When an external magnetic field is applied to a diamagnetic materials, their atomic current loops will tend to align in such a way as to oppose the applied field. Diamagnetism is the residual magnetic behavior when materials are neither paramagnetic nor ferromagnetic and most materials are diamagnetic. Why don't these materials keep on repelled by a magnet? (e.g. we do see copper is repelled and fly away from a magnet)


1 Answer 1


Ok I'll give this one a go - the reason is that the effect is just not strong enough.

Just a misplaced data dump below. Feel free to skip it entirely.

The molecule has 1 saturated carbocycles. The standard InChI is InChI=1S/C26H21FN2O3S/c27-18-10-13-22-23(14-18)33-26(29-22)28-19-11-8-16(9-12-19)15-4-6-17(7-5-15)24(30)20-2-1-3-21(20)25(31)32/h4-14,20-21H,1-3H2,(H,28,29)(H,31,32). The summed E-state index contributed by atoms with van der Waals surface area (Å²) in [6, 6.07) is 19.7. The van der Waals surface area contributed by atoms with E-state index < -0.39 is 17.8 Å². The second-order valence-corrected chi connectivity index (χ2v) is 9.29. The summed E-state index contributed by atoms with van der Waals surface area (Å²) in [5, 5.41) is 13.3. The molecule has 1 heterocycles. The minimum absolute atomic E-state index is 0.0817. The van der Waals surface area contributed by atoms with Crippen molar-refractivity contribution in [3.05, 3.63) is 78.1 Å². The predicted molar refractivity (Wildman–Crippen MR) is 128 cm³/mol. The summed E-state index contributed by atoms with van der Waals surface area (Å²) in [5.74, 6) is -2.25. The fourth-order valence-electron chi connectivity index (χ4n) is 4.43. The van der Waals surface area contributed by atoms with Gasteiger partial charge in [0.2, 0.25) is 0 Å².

Andre Geim showed that in a strong enough magnetic field you can levitate a frog. Frogs are mostly water and water is diamagnetic.

You can also buy a kit from your local electronics store that has a piece of (strongly diamagnetic) pyrolytic carbon and a neodymium magnet and you can levitate the small piece of carbon above the magnet.

Bottom line is you need the right material and a strong enough magnetic field.


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